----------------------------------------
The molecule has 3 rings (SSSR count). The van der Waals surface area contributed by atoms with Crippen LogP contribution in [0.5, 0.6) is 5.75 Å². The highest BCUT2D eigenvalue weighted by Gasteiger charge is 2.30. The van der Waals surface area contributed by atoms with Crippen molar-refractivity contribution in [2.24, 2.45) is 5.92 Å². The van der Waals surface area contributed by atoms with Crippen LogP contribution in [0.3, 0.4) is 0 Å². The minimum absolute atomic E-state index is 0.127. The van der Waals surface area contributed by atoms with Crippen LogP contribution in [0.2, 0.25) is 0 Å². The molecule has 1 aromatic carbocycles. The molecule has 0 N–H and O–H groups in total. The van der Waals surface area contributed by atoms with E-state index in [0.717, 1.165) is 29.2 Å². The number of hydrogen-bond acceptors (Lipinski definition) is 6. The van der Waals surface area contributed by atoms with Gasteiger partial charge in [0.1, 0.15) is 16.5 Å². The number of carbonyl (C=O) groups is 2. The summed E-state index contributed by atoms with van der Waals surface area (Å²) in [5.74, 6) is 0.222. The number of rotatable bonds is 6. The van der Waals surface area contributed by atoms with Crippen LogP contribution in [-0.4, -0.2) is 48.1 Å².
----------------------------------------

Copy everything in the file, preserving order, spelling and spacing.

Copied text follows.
The molecule has 3 rings (SSSR count). The van der Waals surface area contributed by atoms with Crippen LogP contribution in [0.5, 0.6) is 5.75 Å². The highest BCUT2D eigenvalue weighted by Gasteiger charge is 2.30. The van der Waals surface area contributed by atoms with Crippen molar-refractivity contribution in [2.24, 2.45) is 5.92 Å². The van der Waals surface area contributed by atoms with Crippen LogP contribution in [0.3, 0.4) is 0 Å². The minimum absolute atomic E-state index is 0.127. The van der Waals surface area contributed by atoms with Crippen LogP contribution in [0.2, 0.25) is 0 Å². The molecule has 1 aromatic carbocycles. The molecule has 0 N–H and O–H groups in total. The van der Waals surface area contributed by atoms with E-state index in [0.717, 1.165) is 29.2 Å². The number of hydrogen-bond acceptors (Lipinski definition) is 6. The van der Waals surface area contributed by atoms with Gasteiger partial charge in [0.1, 0.15) is 16.5 Å². The number of carbonyl (C=O) groups is 2. The summed E-state index contributed by atoms with van der Waals surface area (Å²) in [5.74, 6) is 0.222. The number of rotatable bonds is 6. The van der Waals surface area contributed by atoms with Crippen LogP contribution in [-0.4, -0.2) is 48.1 Å².